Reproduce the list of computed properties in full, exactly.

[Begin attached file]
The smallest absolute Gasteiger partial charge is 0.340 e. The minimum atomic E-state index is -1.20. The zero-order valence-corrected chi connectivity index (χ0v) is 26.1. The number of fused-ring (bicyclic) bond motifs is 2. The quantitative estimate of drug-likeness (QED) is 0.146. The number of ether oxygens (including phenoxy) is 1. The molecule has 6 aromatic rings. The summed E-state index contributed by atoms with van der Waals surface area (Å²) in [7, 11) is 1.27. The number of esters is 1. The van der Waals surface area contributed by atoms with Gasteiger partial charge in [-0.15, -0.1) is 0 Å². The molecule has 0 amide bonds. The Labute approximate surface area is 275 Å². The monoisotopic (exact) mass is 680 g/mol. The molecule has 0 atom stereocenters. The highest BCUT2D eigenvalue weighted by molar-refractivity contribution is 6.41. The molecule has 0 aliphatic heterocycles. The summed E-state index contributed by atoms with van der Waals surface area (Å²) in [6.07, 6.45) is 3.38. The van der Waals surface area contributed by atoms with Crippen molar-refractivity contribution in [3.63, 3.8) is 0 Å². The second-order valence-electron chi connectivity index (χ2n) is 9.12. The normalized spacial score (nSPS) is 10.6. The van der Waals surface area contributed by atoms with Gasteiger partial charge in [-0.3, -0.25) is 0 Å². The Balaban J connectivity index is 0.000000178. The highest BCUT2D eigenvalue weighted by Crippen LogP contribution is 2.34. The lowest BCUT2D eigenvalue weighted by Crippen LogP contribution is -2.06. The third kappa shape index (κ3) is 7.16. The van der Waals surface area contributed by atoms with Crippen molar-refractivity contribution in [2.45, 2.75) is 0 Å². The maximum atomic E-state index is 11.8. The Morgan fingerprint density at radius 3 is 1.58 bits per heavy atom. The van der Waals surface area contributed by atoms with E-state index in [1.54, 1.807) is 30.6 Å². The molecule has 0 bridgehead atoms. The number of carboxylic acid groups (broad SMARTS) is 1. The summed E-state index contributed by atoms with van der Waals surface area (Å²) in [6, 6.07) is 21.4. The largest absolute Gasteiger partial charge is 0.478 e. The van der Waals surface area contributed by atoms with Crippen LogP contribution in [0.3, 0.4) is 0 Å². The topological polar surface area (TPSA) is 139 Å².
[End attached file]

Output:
The smallest absolute Gasteiger partial charge is 0.340 e. The minimum atomic E-state index is -1.20. The zero-order valence-corrected chi connectivity index (χ0v) is 26.1. The number of fused-ring (bicyclic) bond motifs is 2. The quantitative estimate of drug-likeness (QED) is 0.146. The number of ether oxygens (including phenoxy) is 1. The molecule has 6 aromatic rings. The summed E-state index contributed by atoms with van der Waals surface area (Å²) in [7, 11) is 1.27. The number of esters is 1. The van der Waals surface area contributed by atoms with Gasteiger partial charge in [-0.15, -0.1) is 0 Å². The molecule has 0 amide bonds. The Labute approximate surface area is 275 Å². The monoisotopic (exact) mass is 680 g/mol. The molecule has 0 atom stereocenters. The highest BCUT2D eigenvalue weighted by molar-refractivity contribution is 6.41. The molecule has 0 aliphatic heterocycles. The summed E-state index contributed by atoms with van der Waals surface area (Å²) in [6.07, 6.45) is 3.38. The van der Waals surface area contributed by atoms with Crippen molar-refractivity contribution in [3.63, 3.8) is 0 Å². The second-order valence-electron chi connectivity index (χ2n) is 9.12. The normalized spacial score (nSPS) is 10.6. The van der Waals surface area contributed by atoms with Gasteiger partial charge in [-0.3, -0.25) is 0 Å². The Balaban J connectivity index is 0.000000178. The highest BCUT2D eigenvalue weighted by Crippen LogP contribution is 2.34. The lowest BCUT2D eigenvalue weighted by Crippen LogP contribution is -2.06. The third kappa shape index (κ3) is 7.16. The van der Waals surface area contributed by atoms with Crippen molar-refractivity contribution in [2.45, 2.75) is 0 Å². The maximum atomic E-state index is 11.8. The Morgan fingerprint density at radius 3 is 1.58 bits per heavy atom. The van der Waals surface area contributed by atoms with E-state index in [1.54, 1.807) is 30.6 Å². The molecule has 0 bridgehead atoms. The number of carboxylic acid groups (broad SMARTS) is 1. The summed E-state index contributed by atoms with van der Waals surface area (Å²) in [6, 6.07) is 21.4. The largest absolute Gasteiger partial charge is 0.478 e. The van der Waals surface area contributed by atoms with Crippen LogP contribution in [0.3, 0.4) is 0 Å². The topological polar surface area (TPSA) is 139 Å².